By Doug Bandow
The Bush administration is attempting to solve the crisis in Iraq by redefining success. No longer is the goal a liberal, multi-ethnic nation. Now the objective is preserving a nominal country in which various sectarian groups minimize violence by living apart and ignoring the inefficient and corrupt central government. Grotesque failure is to be treated as victory.
With the administration busy rewriting history, it is worth remembering what was originally promised in Iraq. Charles Ferguson has produced a TV documentary and book, ``No End in Sight: Iraq's Descent into Chaos'' (PublicAffairs, 2008), which demonstrates how the administration mismanaged virtually every decision, big and small.
Ferguson, who originally favored the war, paints a portrait of arrogance and incompetence more devastating than anything coming from the Democratic National Committee.
The administration didn't plan beforehand. It excluded the most knowledgeable people from what little planning that took place. Moreover, writes Ferguson, ``They won't have telephones or email for months after they arrive in Iraq. Our troops will stand by as nearly every major building in the country is looted, destroyed, and burned."
After tossing millions of bureaucrats and soldiers onto the street, the administration is shocked to find a growing insurgency. Yet as opposition builds, writes Ferguson, ``they will deny its existence."
Twenty-somethings were hired for their opposition to abortion rather than their knowledge of Arabic to write laws for Iraq. As sectarian violence swells, the administration and its acolytes will insist that the media is ignoring all of the good news ― like the trash being collected.
Had tens of thousands of Americans and hundreds of thousands, or perhaps millions, of Iraqis not been wounded, maimed, and killed because of the administration's horrid mistakes, the Iraq saga would be a comedy routine. But there is nothing funny about the catastrophe that has enveloped Iraq.
Ferguson methodically details the idiocies that masqueraded as U.S. policy. The war itself went well, but was merely the first installment of a lengthy conflict that the administration never expected to have to fight. Washington believed that it merely had to show up to rule.
Ferguson's book well covers the many legendary examples of administration stupidity and hubris. Through it all the Bush administration remained a fantasyland in which only good news was tolerated.
The knock on President George W. Bush, notes Ferguson, is not that he was disengaged, but that he was involved in the major decisions. Alas, his involvement occurred in a different dimension, cleansed of inconvenient ideas, facts, and conclusions.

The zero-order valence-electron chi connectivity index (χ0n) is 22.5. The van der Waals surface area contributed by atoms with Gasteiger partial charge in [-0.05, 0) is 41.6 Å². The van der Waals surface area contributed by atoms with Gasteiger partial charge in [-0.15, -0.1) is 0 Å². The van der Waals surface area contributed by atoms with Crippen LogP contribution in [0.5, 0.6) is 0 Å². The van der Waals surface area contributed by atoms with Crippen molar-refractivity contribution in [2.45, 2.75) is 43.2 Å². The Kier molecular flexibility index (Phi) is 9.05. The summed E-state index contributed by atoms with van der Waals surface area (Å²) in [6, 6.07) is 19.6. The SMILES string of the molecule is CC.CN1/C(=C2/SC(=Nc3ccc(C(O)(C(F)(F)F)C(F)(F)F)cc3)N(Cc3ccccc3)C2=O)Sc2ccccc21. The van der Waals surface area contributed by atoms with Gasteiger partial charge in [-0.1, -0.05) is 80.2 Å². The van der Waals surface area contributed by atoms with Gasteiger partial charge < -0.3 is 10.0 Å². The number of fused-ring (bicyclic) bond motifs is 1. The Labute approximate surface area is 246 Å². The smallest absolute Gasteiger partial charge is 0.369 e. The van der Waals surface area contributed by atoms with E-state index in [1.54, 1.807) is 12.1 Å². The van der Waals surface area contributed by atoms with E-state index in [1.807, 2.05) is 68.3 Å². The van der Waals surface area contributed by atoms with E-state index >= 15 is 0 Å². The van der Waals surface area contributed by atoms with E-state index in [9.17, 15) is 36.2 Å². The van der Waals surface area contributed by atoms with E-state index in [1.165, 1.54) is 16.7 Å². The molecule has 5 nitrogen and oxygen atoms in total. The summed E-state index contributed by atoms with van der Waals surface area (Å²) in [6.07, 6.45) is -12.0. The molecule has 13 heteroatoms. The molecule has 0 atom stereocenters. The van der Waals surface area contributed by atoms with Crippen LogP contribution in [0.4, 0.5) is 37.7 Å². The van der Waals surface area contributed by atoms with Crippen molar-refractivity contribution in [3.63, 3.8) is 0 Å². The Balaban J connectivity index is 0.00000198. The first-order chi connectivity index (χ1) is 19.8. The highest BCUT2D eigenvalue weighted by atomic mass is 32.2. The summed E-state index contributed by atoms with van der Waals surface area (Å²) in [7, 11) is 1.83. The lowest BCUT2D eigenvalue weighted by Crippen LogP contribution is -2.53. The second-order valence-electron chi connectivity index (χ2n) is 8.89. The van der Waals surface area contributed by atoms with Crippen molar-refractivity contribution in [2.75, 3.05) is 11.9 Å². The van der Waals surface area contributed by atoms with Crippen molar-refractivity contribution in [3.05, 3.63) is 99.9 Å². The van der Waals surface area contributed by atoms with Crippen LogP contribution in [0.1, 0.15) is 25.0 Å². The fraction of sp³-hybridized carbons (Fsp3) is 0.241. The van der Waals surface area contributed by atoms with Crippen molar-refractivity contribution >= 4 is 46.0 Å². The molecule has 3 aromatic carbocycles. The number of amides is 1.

Unfortunately, Iraqi civilians and American service personnel were unable to enjoy the fantasies being built in the sky by administration officials. They lived on and patrolled the bloody streets across Iraq.
Antagonism towards the U.S. was fueled by occupation practices. Ferguson's discussion of casualties, both American and Iraqi, is particularly poignant. Moreover, four to five million Iraqis have fled their homes ― one-sixth or more of the population.
Harvard's Samantha Power observes that ``One of the elements that kind of unites the U.S. relationship to Iraq across time is a disregard or just a nonconsideration of the welfare of the Iraqi people."
Indeed, there must be a special level of Hell reserved for ivory tower social engineers who cavalierly initiate war with little concern for the likely consequences on those unwillingly providing the battlefield.
Equally important is Ferguson's assessment of the impact of the war. The ultimate financial cost to the American people is likely to exceed $2 trillion.
Washington has strengthened Iran, turning it into the region's principal Islamic power. And the Bush administration's botched war has exacerbated the problem of terrorism, both creating more terrorists and providing them with a sophisticated training ground.
Perhaps the book's most sobering conclusion is that the so-called ``surge" cannot be sustained. Iraqi observers are particularly skeptical.
Violence is down, but they expect it to eventually rise since little has changed about Iraqi society. There is little likelihood of creating the kind of system for which it would be worth fighting to the last soldier and marine.
Getting out of Iraq is the most important goal of U.S. policy today. The war was a horrible mistake based on flawed intelligence with horrendous humanitarian consequences for Iraqis.
It is bleeding precious lives from patriotic communities across the U.S. and generating a flood of red ink for an already spendthrift government. The misbegotten conflict has weakened America, degraded American security, and wrecked America's international reputation. America's friends also are paying a high price for Washington's mistakes.
Thus, there is an equally important longer-term objective for American voters. Never again a war of choice based on fantasy expectations. Never again.
Doug Bandow is the Robert A. Taft fellow at the American Conservative Defense Alliance. A former special assistant to President Ronald Reagan, he is the author of ``Foreign Follies: America's New Global Empire'' (Xulon Press). He can be reached at firstname.lastname@example.org.